On the other hand, the Tribunal Supremo considers that the provisions laid down in article 31.1 and additional provision 3 of the LPRL, and also additional provision 1 and 4 of the RSP are crucial to interpreting the question in dispute, concluding that «it is clear that government authorities are entitled to dictate specific legislation to regulate among other matters the organisation of the necessary resources for carrying out prevention activities». For the Administración General del Estado this specific legislation takes the particular form of Real Decreto 67/2010, but it does not exist with respect to the regional government against which the claim is brought. This explains the ruling given in the judgment of the Tribunal Supremo, as expressly recognised in the statement that «this lack of specific regulation seems to be provisional since the judgment itself recognises in section six of proven facts that there is evidence that a decree has been drawn up but not yet published. For that reason, when this specific legislation is passed the tenor of this claim may have to be interpreted in relation thereto, but until such time application has to be made of the provisions laid down in Regulation 39/1997 as expressly set forth in paragraph two of additional provision four thereof, which runs as follows: «in default of said specific legislation the provisions laid down in this Regulation will be applicable». And as a premise for its ruling it states that «in light of all the grounds set out above and albeit with provisional validity, application of the Regulation leads to upholding of the appeal, since pursuant to article 14, the Junta de Castilla y León has to set up an inhouse occupational risk prevention service».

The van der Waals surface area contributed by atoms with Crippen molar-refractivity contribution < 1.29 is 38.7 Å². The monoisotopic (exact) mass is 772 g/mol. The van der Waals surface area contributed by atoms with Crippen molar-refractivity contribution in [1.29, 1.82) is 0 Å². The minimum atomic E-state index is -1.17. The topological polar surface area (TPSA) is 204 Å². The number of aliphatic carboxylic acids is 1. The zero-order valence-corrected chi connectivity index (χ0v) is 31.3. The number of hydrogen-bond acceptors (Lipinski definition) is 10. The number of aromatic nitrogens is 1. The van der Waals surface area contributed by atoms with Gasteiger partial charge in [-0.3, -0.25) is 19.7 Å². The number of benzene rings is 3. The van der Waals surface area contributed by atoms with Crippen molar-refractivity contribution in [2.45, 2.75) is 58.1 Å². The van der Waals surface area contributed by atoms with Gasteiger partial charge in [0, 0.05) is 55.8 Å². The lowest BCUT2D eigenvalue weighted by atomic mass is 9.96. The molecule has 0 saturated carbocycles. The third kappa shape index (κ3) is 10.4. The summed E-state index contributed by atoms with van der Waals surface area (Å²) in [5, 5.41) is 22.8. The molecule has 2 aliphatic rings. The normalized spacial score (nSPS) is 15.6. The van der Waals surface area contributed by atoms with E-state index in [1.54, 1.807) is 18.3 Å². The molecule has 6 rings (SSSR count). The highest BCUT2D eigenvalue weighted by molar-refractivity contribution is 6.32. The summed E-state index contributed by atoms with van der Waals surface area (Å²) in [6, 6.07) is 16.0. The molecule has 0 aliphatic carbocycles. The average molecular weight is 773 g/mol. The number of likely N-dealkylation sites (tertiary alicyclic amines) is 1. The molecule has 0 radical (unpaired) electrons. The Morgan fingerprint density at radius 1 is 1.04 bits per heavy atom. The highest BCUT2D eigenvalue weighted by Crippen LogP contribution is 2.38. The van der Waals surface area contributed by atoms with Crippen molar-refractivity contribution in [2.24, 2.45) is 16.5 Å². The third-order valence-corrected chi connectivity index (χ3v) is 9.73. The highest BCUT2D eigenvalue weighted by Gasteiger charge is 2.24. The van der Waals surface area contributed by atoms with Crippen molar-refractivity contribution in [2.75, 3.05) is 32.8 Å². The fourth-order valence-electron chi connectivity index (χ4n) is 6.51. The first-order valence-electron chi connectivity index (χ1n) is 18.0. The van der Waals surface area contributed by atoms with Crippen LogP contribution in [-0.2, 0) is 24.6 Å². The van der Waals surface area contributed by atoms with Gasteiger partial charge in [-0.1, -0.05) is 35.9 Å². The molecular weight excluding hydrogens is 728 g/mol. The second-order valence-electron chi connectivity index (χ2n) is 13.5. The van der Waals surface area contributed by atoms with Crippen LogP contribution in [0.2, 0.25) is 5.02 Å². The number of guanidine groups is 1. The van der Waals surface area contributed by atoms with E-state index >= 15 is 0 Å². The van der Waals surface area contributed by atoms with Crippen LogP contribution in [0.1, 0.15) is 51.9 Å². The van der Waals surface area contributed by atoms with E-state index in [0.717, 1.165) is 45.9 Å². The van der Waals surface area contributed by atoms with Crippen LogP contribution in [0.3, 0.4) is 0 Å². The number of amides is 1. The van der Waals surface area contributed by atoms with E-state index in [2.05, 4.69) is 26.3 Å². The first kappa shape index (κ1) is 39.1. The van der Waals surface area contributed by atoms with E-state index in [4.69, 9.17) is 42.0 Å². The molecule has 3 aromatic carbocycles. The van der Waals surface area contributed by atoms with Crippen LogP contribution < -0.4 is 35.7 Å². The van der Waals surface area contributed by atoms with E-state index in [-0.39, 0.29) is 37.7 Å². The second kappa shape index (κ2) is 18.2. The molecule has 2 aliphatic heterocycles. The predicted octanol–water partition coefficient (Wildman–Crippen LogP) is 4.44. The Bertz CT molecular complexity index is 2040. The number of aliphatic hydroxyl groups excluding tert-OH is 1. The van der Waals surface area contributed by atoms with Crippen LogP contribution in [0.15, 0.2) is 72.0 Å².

One of the trends that is currently marking labour relations is the growing tendency to outsource activities of the production cycle, whether core activities or otherwise. Contrary to what might be expected, the phenomenon of productive decentralisation is not foreign to the public sector, which also recurs to indirect management of certain public services by means of different techniques, the commonest arrangement being government concessions.

Productive decentralisation arose during the seventies of last century as a response to market demands and the economic crisis, whereas government concessions date right back to the nineteenth century, dominated by the liberal ideology, and arose from the need of meeting the demands of technological development without waiving the shibboleth of non state intervention. Despite these different starting points a snapshot of today’s situation shows a fairly similar picture in terms of outsourcing in the private arena and government concessions: namely a centre with its own legal personality (be it a private employer or government authority) hands over part of its activity, inherent or otherwise, to another centre with its own legal personality (normally a private employer, though transfer to another government authority can by no means be ruled out).